|Name||Walmore Hill Primary School|
|Ofsted Inspection Rating||Good|
|Inspection Date||22 November 2017|
|Address||Walmore Hill, Minsterworth, Gloucester, Gloucestershire, GL2 8LA|
|Religious Character||Does Not Apply|
|Number of Pupils||51 (49% boys 51% girls)|
|Number of Pupils per Teacher||15.3|
|Percentage Free School Meals||17.6%|
|Percentage English is Not First Language||0%|
Information about this school
The school meets requirements on the publication of specified information on its website. The school is smaller than the average-sized primary school. Over the last few months it has rapidly grown in size, due to the imminent closure of a nearby school. The school now has 50% more pupils than it did last year. Pupils are taught in three mixed-age classes; one class includes pupils who are in the early years, Years 1 and 2; the second class includes pupils who are in Years 2, 3 and 4; and the third class includes pupils who are in Years 4, 5 and 6. The children from the local playgroup, Bright Horizons, join the youngest pupils in the school for two afternoons per week. The school is partnered with Pillowell and Blakeney primary federation. The headteacher of Walmore Hill is headteacher of all three schools. A consultation process is under way to enable Walmore Hill to join the federation. A small proportion of pupils are supported by the pupil premium. There are very few pupils whose first language is not or is believed not to be English. Approximately three quarters of pupils are from Gypsy, Roma and Traveller heritage. Approximately one third of pupils in the school receive SEN support. Very few pupils are supported by a statement of special educational needs or an education, health and care plan. Floor standards, which are the government’s minimum expectation for pupils’ attainment and progress at the end of Year 6, are not applicable because of the small number of pupils in the school.
Summary of key findings for parents and pupils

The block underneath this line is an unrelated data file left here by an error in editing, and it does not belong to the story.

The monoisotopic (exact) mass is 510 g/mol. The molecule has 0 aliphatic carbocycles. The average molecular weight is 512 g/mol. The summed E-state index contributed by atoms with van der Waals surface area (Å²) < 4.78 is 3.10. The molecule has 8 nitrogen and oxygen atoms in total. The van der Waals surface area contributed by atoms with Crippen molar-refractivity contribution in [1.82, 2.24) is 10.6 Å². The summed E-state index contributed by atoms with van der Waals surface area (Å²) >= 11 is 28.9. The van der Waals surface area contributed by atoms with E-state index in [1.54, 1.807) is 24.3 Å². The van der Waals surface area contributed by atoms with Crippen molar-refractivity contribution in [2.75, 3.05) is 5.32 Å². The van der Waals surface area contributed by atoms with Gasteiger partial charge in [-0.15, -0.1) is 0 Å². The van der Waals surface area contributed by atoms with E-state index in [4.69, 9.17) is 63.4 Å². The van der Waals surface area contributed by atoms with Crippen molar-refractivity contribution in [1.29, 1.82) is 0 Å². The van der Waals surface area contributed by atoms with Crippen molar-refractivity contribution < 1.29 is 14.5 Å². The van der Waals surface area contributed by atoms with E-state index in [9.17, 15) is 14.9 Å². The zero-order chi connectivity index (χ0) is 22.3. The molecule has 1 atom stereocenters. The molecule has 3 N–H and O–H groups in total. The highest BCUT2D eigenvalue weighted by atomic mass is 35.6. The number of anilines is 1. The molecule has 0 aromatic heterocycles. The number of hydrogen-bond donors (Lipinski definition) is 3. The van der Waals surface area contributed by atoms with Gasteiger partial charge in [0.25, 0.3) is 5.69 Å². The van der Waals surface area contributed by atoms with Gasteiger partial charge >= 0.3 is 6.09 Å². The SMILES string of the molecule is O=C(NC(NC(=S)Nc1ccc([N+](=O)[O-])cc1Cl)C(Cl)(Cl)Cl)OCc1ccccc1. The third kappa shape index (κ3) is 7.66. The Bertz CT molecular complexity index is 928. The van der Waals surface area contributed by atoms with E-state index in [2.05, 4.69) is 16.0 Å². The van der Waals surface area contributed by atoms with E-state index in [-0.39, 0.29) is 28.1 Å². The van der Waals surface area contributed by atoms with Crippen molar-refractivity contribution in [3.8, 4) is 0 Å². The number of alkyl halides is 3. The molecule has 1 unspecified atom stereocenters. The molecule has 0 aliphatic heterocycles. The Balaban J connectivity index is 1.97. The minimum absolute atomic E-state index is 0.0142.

This is a good school The headteacher provides strong leadership and has successfully steered the school through a period of considerable turbulence. Consequently, the school is now more stable. A parent, typical of many, commented, ‘The school is transformed in terms of how it looks and feels and pupils’ attitudes and enjoyment.’ All adults are aspirational and work with steadfast determination to support pupils. As a result of good teaching, most pupils make good progress in English and mathematics. Adults place pupils’ welfare at the heart of everything they do. Leaders monitor their work carefully, adapting the curriculum appropriately to plan personalised support to meet pupils’ emotional, social and academic needs. This improves pupils’ confidence and helps them to engage in their learning. The necessary focus on securing many pupils’ basic skills in English and mathematics means that pupils have not yet had sufficient opportunities to secure their skills in a wider range of subjects. It has also somewhat limited opportunities for them to apply their reading, writing and maths skills in other subjects. Pupils respect each other regardless of their differences, which allows them to feel valued and form strong friendships with others. Effective use is made of additional funding for disadvantaged pupils and pupils who have special educational needs. As a result, pupils are provided with precisely targeted support, which is improving their achievement. They need continued support to accelerate their progress, so that they can catch up and reach the highest standards that they are capable of. Teachers plan work which stimulates pupils’ enthusiasm, although assessment does not consistently ensure that teaching challenges pupils to reach the highest standards. Leaders, teachers and support staff have high expectations of pupils and pupils are keen to learn. This enables pupils to have positive attitudes to learning and they behave well. Children benefit from good teaching in the early years, which helps them to get off to a good start. Leaders build on positive partnerships with parents to emphasise the importance of regular attendance. This needs further work to ensure that attendance continues to improve. The governing body is fully committed to the work of the school and governors contribute effectively to school improvement.